Tag Archives: #savethemonarch

Planting for pollinators at a Philly landmark

As warmer weather arrives in the Northeast, flowers and trees are blooming and pollinating insects are emerging. What better time to continue our project installing a pollinator garden at Independence National Historical Park! While bees, moths, and flies are enjoying the spring weather, monarch butterflies are making their journey north from Mexico and should be arriving in areas throughout the Northeast in about a month! The monarchs arriving will be the offspring of monarchs that overwintered in Mexico, and will use this garden and others like it. Be sure to plant milkweed for monarchs!


Student Conservation Association Community Crews with their completed garden

Last month, we partnered with our friends at the National Park Service to begin work with Student Conservation Association community crews on phase one of this project. The garden will provide wildlife-friendly green space for people, as well as habitat for monarch butterflies and other pollinators. In addition to great habitat, this garden will be a useful tool in reaching the community and its visitors to share the importance of pollinators, especially for our nation’s agricultural crops. It will also extend the reach of John Heinz National Wildlife Refuge further into the city, providing an opportunity for people to learn more about wildlife conservation, especially those who may not normally not get a chance to visit the refuge in southwest Philly.

On our first days at the garden, we tackled weeds and demolished the garden’s existing English ivy. Most recently, community crews returned to plant the native wildflowers for our local pollinators.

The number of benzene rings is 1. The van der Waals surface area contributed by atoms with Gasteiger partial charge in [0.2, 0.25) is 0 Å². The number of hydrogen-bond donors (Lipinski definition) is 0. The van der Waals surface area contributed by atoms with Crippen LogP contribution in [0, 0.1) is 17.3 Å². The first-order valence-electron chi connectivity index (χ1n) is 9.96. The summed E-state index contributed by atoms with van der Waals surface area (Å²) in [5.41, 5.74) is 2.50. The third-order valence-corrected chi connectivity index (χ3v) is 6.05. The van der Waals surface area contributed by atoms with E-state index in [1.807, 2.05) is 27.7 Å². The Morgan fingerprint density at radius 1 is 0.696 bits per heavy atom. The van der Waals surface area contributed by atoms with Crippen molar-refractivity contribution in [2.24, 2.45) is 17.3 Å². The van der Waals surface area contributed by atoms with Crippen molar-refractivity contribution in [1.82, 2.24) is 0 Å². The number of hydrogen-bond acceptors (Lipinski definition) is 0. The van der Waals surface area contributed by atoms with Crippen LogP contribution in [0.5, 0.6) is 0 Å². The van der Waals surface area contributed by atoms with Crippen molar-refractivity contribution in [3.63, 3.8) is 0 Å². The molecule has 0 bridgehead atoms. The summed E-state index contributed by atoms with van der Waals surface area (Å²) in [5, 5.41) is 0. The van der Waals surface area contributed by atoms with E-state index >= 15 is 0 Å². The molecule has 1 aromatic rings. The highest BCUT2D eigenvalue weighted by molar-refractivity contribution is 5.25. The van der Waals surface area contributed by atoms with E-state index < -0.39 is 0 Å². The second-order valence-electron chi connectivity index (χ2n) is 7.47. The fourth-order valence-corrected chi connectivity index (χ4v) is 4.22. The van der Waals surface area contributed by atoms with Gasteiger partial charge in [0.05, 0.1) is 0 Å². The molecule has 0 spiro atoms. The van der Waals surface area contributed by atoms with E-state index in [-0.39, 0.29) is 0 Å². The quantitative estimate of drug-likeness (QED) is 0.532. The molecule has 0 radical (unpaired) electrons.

Planting begins!

Planting begins!

The morning was very busy as we worked to distribute mulch and prepare the ground for plants.


Spreading mulch….and taking a few pics!

After lunch, we transitioned into planting the native wildflowers! Hundreds of plugs were carefully laid out and planted. While these plugs look little now, beebalm, irises, asters and more will soon populate the entire space. The flowers were carefully selected to be several different colors and bloom throughout the spring, summer, and fall. This will attract many different species of pollinators and ensure they have food throughout the year.

Plugs laid out for planting.

Plugs laid out for planting.


Transplanting young plants can be delicate work and the students took it seriously.

Right now, we wait. We’re watering the plants and checking their progress; they seem to be doing okay. Check out the different stages of the garden below and stay tuned for the next installment!

Click here to learn more about you can help monarchs and other pollinators.

A Place for Pollinators at Independence Hall

With help from the National Park Service, staff from John Heinz National Wildlife Refuge at Tinicum and our Student Conservation Association community crews have begun the first phase of a pollinator garden project at Independence National Historical Park in Philadelphia!  This garden will extend the reach of the refuge further into the city, and will provide a chance for people to learn more about the Fish and Wildlife Service, especially those who may not normally not get a chance to visit the refuge. Located behind the Free Quaker Meeting House, visitors to Independence Hall will also be able to enjoy a pollinator friendly garden as well as a shaded place to rest during their tours at the park.

SCA Crew Leaders Chuck Lafferty and Terry Williams working with interns to remove ivy.

SCA Crew Leaders Chuck Lafferty and Terry Williams working with interns to remove ivy.